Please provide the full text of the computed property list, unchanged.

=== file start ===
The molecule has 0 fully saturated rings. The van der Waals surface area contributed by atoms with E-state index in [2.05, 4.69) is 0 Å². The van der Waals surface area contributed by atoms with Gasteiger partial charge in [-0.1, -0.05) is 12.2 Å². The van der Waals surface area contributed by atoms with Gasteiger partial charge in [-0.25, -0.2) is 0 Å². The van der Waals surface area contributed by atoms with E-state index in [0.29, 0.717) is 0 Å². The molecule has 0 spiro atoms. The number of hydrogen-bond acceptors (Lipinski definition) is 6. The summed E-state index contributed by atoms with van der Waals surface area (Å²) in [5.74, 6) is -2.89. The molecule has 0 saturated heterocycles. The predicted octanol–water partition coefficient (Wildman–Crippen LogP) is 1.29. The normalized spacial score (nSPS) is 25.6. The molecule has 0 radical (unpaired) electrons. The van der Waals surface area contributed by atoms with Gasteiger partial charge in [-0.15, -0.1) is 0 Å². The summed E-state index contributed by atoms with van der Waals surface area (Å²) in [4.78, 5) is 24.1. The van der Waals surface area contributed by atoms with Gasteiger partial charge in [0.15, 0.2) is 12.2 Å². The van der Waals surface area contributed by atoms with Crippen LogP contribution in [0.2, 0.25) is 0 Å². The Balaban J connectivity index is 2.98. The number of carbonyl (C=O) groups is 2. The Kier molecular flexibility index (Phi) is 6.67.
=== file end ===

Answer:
The molecule has 0 fully saturated rings. The van der Waals surface area contributed by atoms with E-state index in [2.05, 4.69) is 0 Å². The van der Waals surface area contributed by atoms with Gasteiger partial charge in [-0.1, -0.05) is 12.2 Å². The van der Waals surface area contributed by atoms with Gasteiger partial charge in [-0.25, -0.2) is 0 Å². The van der Waals surface area contributed by atoms with E-state index in [0.29, 0.717) is 0 Å². The molecule has 0 spiro atoms. The number of hydrogen-bond acceptors (Lipinski definition) is 6. The summed E-state index contributed by atoms with van der Waals surface area (Å²) in [5.74, 6) is -2.89. The molecule has 0 saturated heterocycles. The predicted octanol–water partition coefficient (Wildman–Crippen LogP) is 1.29. The normalized spacial score (nSPS) is 25.6. The molecule has 0 radical (unpaired) electrons. The van der Waals surface area contributed by atoms with Gasteiger partial charge in [-0.15, -0.1) is 0 Å². The summed E-state index contributed by atoms with van der Waals surface area (Å²) in [4.78, 5) is 24.1. The van der Waals surface area contributed by atoms with Gasteiger partial charge in [0.15, 0.2) is 12.2 Å². The van der Waals surface area contributed by atoms with Crippen LogP contribution in [0.2, 0.25) is 0 Å². The Balaban J connectivity index is 2.98. The number of carbonyl (C=O) groups is 2. The Kier molecular flexibility index (Phi) is 6.67.